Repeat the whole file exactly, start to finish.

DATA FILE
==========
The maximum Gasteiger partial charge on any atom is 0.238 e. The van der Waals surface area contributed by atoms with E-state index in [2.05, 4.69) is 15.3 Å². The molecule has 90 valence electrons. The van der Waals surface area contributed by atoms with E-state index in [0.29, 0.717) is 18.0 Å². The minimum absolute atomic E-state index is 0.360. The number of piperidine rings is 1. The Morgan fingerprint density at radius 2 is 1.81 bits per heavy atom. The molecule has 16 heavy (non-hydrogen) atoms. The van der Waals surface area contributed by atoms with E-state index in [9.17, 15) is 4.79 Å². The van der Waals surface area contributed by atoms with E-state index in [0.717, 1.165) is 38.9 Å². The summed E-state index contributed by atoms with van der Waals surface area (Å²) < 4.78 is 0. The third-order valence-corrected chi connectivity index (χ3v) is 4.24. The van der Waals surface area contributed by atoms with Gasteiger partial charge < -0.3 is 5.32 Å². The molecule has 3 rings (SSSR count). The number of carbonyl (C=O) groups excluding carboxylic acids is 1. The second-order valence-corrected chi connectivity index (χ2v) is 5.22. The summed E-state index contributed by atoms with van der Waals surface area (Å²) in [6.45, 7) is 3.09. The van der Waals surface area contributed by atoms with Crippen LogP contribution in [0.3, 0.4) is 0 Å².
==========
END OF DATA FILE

The maximum Gasteiger partial charge on any atom is 0.238 e. The van der Waals surface area contributed by atoms with E-state index in [2.05, 4.69) is 15.3 Å². The molecule has 90 valence electrons. The van der Waals surface area contributed by atoms with E-state index in [0.29, 0.717) is 18.0 Å². The minimum absolute atomic E-state index is 0.360. The number of piperidine rings is 1. The Morgan fingerprint density at radius 2 is 1.81 bits per heavy atom. The molecule has 16 heavy (non-hydrogen) atoms. The van der Waals surface area contributed by atoms with E-state index in [9.17, 15) is 4.79 Å². The van der Waals surface area contributed by atoms with E-state index in [0.717, 1.165) is 38.9 Å². The summed E-state index contributed by atoms with van der Waals surface area (Å²) < 4.78 is 0. The third-order valence-corrected chi connectivity index (χ3v) is 4.24. The van der Waals surface area contributed by atoms with Gasteiger partial charge < -0.3 is 5.32 Å². The molecule has 3 rings (SSSR count). The number of carbonyl (C=O) groups excluding carboxylic acids is 1. The second-order valence-corrected chi connectivity index (χ2v) is 5.22. The summed E-state index contributed by atoms with van der Waals surface area (Å²) in [6.45, 7) is 3.09. The van der Waals surface area contributed by atoms with Crippen LogP contribution in [0.3, 0.4) is 0 Å².